U.S. SECURITIES AND EXCHANGE COMMISSION
Litigation Release No. 19170 / April 6, 2005
Securities and Exchange Commission v. Jeff Thomas Allen, et al., Civil Action No. 05-453 (W.D. Pa.)
COMMISSION CHARGES JEFF THOMAS ALLEN AND JAMES BARLOW SMITH WITH FRAUDULENT TRADING SCHEME
The Securities and Exchange Commission ("Commission") announced that on April 6, 2005, it filed a civil action in the United States District Court for the Western District of Pennsylvania against Jeff Thomas Allen, of Pittsburgh, Pennsylvania, and James Barlow Smith, of Saxonburg, Pennsylvania. Allen was the President, CEO, Chief Investment Officer and majority shareholder of Advanced Investment Management, Inc. ("AIM"), a now-defunct investment adviser previously registered with the Commission. Smith was AIM's Vice President of Equity Trading. Without admitting or denying the allegations of the Complaint, Allen has consented to the entry of a final judgment permanently enjoining him from engaging in the violations set forth below, and ordering him to pay a civil penalty in the amount of $175,000.
The Commission's Complaint alleges that AIM's investment strategy involved matching or exceeding the performance of the S&P 500 Index through the use of derivatives rather than direct investment in the equities that comprised the Index. Most clients required AIM to maintain not more than 100 percent market exposure in their accounts such that any market movement in the S&P 500 Index would cause comparable percentage movements in the market value of their portfolio. A few clients authorized market exposure levels as high as 120 percent.
The Complaint further alleges that, from at least January 2002 through July 2002, Allen and Smith conducted unauthorized trading in numerous client accounts, and in violation of advisory agreements. In particular, from April through July 2002, during a time when the S&P 500 Index dropped almost 29 percent, the defendants improperly increased market exposure in an effort to recover from past losses. This trading caused market exposure in some accounts to reach levels as high as 500 percent, which, in turn, caused more than $415 million in client losses. In order to conceal the effect of their trading, which otherwise would have been disclosed in monthly account statements, Allen and Smith sold the unauthorized positions before month-end, and repurchased them shortly thereafter. This strategy of "window dressing" prevented clients from discovering the scheme.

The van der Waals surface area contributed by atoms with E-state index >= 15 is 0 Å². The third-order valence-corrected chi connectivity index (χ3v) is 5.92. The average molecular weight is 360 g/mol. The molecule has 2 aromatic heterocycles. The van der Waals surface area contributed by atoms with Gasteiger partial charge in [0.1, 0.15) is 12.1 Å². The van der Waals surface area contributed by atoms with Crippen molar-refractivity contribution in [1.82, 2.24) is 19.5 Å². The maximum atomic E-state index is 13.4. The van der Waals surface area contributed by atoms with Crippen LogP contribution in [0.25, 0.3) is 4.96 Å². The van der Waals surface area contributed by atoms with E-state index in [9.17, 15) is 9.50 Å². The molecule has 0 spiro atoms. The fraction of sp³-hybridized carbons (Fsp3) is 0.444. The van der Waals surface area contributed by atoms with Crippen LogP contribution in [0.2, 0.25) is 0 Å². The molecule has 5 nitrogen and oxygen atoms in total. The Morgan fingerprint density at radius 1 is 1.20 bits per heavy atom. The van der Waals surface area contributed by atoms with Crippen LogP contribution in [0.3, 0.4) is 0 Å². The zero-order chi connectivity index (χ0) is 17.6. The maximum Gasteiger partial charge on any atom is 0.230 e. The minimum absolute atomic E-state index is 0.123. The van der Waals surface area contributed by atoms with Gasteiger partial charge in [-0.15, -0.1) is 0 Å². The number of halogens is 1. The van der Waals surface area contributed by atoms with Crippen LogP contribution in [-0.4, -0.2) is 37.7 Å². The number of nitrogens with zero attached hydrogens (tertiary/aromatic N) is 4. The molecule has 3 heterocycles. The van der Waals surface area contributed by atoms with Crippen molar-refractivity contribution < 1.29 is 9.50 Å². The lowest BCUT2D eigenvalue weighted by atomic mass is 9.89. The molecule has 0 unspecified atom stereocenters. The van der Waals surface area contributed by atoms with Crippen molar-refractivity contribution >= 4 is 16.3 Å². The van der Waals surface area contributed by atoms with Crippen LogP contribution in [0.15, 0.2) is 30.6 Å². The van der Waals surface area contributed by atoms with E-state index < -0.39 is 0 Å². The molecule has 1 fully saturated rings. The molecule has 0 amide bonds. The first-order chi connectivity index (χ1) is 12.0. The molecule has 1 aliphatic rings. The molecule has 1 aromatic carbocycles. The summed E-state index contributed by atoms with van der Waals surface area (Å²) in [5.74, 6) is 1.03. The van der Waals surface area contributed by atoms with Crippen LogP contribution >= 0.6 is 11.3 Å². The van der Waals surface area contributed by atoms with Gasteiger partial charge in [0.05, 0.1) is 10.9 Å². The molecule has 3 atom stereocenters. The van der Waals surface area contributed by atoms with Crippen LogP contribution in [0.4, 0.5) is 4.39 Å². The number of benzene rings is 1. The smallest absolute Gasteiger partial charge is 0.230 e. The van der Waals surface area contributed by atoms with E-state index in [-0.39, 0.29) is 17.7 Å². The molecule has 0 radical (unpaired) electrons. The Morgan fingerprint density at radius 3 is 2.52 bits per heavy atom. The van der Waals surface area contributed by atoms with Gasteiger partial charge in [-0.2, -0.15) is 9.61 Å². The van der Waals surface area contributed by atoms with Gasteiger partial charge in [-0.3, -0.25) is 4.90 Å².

The Complaint alleges that defendants have violated Section 17(a) of the Securities Act of 1933, Section 10(b) of the Securities Exchange Act of 1934, and Rule 10b-5 thereunder; and that Allen has violated, and Smith has violated or aided and abetted violations of, Sections 206(1) and 206(2) of the Investment Advisers Act of 1940. The Complaint seeks permanent injunctions, disgorgement together with prejudgment interest against Smith, and civil penalties against both defendants.
The Commission acknowledges the cooperation of the Commodity Futures Trading Commission and the U.S. Department of Labor, who are today filing separate actions against Allen as a result of his conduct.